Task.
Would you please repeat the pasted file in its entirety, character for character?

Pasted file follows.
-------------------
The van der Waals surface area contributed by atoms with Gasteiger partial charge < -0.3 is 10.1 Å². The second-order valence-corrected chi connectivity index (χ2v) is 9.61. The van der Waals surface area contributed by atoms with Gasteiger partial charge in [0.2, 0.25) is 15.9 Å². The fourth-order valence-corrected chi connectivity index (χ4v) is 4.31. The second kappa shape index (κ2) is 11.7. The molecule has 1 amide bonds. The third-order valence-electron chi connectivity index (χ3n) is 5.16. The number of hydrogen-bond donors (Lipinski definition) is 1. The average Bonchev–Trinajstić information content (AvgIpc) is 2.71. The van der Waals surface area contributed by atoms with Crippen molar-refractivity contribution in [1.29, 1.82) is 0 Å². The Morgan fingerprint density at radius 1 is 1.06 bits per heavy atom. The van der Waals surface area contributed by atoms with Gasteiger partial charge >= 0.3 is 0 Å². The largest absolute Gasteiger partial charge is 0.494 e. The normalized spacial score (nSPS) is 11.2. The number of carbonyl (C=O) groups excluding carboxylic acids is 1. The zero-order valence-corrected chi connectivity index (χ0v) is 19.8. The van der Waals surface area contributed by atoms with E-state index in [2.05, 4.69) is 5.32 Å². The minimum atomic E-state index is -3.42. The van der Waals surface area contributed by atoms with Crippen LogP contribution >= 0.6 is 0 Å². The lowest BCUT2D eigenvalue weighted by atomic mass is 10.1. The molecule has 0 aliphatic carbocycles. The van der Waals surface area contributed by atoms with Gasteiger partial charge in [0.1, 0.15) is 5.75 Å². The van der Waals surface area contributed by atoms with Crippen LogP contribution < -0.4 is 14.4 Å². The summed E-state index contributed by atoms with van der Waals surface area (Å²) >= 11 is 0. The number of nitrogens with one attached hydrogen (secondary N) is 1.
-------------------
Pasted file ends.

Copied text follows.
The van der Waals surface area contributed by atoms with Gasteiger partial charge < -0.3 is 10.1 Å². The second-order valence-corrected chi connectivity index (χ2v) is 9.61. The van der Waals surface area contributed by atoms with Gasteiger partial charge in [0.2, 0.25) is 15.9 Å². The fourth-order valence-corrected chi connectivity index (χ4v) is 4.31. The second kappa shape index (κ2) is 11.7. The molecule has 1 amide bonds. The third-order valence-electron chi connectivity index (χ3n) is 5.16. The number of hydrogen-bond donors (Lipinski definition) is 1. The average Bonchev–Trinajstić information content (AvgIpc) is 2.71. The van der Waals surface area contributed by atoms with Crippen molar-refractivity contribution in [1.29, 1.82) is 0 Å². The Morgan fingerprint density at radius 1 is 1.06 bits per heavy atom. The van der Waals surface area contributed by atoms with Gasteiger partial charge >= 0.3 is 0 Å². The largest absolute Gasteiger partial charge is 0.494 e. The normalized spacial score (nSPS) is 11.2. The number of carbonyl (C=O) groups excluding carboxylic acids is 1. The zero-order valence-corrected chi connectivity index (χ0v) is 19.8. The van der Waals surface area contributed by atoms with E-state index in [2.05, 4.69) is 5.32 Å². The minimum atomic E-state index is -3.42. The van der Waals surface area contributed by atoms with Crippen LogP contribution >= 0.6 is 0 Å². The lowest BCUT2D eigenvalue weighted by atomic mass is 10.1. The molecule has 0 aliphatic carbocycles. The van der Waals surface area contributed by atoms with Gasteiger partial charge in [0.1, 0.15) is 5.75 Å². The van der Waals surface area contributed by atoms with Crippen LogP contribution < -0.4 is 14.4 Å². The summed E-state index contributed by atoms with van der Waals surface area (Å²) >= 11 is 0. The number of nitrogens with one attached hydrogen (secondary N) is 1.